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Blogging again. Oh, and Baby Monitors.

The blog hasn’t been updated for a long time.  It’s time to change that.

There are a few reasons we haven’t been blogging.  FaceBook made it a little easier share quick and random messages versus having to write to the blog.  We haven’t had the time to work on our pinball machines due to space and time.  I’m married and have a baby now.  And mostly because instead of playing with our pinball machines we’re getting out and camping and having fun at a few social events throughout the year.

One of our fun events has been to outfit Brian’s car with towing capabilities and going 90 miles out into the desert to camp for a week to explore, land sail, and make lattes with solar power.  That’ll be a post for another time.

Since I’ve gotten married and have a baby now it’s time to find a baby monitor.  I started looking a few months before the spawn was born but at first glance I made Homer’s scream and stopped looking.  I screamed because it seems that there’s a huge variety of baby monitors with WILDLY ranging prices; $19.99 to $359.99.

There are baby monitors that are audio only (cheapest) all the way to ones that the baby can wear that reports movement, heart rate and sound and you get an alert on your phone!

The super cheap audio only monitors use 49 MHz which theoretically would give you ~1000ft of range but these baby monitors are prone to interference and the audio is insecure.  Anyone with a scanner could listen in.  Some audio only baby monitors use 900MHz and implement DECT but they can be insecure too.  The problem is that most of the 900MHz with DECT are >$40 and for $60 more you can get a monitor with video.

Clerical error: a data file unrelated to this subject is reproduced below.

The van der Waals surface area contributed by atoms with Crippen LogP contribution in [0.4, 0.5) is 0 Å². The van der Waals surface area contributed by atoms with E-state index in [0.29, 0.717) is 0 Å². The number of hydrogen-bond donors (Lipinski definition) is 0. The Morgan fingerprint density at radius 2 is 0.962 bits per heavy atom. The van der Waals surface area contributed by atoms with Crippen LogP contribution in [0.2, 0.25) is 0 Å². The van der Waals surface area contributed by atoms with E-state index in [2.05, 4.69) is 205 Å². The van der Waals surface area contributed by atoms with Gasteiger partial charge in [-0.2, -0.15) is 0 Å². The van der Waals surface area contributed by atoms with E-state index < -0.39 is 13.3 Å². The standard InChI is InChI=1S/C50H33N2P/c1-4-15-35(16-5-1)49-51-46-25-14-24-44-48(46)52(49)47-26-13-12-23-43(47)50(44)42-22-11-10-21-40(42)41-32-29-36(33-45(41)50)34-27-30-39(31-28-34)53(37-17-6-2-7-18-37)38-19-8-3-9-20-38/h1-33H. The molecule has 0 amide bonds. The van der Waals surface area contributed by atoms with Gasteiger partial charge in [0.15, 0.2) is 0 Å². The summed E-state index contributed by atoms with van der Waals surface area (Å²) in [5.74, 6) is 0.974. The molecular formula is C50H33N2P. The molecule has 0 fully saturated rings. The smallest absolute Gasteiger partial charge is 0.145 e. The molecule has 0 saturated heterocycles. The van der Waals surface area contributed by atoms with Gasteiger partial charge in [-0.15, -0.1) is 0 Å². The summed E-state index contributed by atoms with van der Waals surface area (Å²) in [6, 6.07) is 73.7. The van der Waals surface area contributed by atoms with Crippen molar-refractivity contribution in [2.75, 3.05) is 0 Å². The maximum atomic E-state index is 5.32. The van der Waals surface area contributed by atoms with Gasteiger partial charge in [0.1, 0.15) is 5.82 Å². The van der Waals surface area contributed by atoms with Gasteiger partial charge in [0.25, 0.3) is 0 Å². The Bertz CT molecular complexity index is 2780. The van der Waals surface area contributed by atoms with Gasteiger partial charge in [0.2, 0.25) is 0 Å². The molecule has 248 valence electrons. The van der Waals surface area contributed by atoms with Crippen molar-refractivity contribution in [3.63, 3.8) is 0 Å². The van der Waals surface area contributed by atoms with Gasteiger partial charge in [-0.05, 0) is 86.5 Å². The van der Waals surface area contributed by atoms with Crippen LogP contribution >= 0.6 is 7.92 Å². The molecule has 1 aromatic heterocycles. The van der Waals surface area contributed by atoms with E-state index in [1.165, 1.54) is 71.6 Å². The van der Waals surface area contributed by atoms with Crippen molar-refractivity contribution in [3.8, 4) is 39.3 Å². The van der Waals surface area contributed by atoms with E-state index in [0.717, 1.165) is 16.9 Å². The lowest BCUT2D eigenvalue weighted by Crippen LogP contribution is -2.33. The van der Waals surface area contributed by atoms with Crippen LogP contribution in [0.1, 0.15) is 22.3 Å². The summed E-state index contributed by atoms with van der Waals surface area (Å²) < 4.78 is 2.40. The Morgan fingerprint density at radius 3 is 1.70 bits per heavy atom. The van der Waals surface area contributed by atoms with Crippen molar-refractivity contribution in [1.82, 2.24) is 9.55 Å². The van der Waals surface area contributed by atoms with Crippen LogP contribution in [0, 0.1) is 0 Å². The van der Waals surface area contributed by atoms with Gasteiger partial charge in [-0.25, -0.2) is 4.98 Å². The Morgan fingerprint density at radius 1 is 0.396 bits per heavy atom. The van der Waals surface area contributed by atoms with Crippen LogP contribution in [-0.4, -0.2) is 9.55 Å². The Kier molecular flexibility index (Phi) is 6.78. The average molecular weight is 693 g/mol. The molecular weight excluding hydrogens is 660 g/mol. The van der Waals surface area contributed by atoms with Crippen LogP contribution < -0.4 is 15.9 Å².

The standalone audio/video monitors are neat since they are a simple plug and play device.  They alert when there’s sound and you can see if the baby is smothering itself or projecting fluids from either end of its body.  The standalone monitors also alert you if you go out of range.  However, these monitors have limited range and they use 2.4Ghz which is a common WiFi frequency range.  Many of the reviews I’ve read say that they have such wide Tx that people’s home networks have stopped working.

There are WiFi enabled baby monitors which are nothing more than glorified webcams or IoT devices.  All of these require some specific app to run on your tablet or smart phone.  Most of them also require an Internet connection for alerts whether you’re local to the monitor or not.

I suspect that I’ll be rolling my own with a cheap sound/motion webcam, a Raspberry Pi using postfix and an IMAP service, and a WiFi access point.  Stay tuned.  This will be continued.

 

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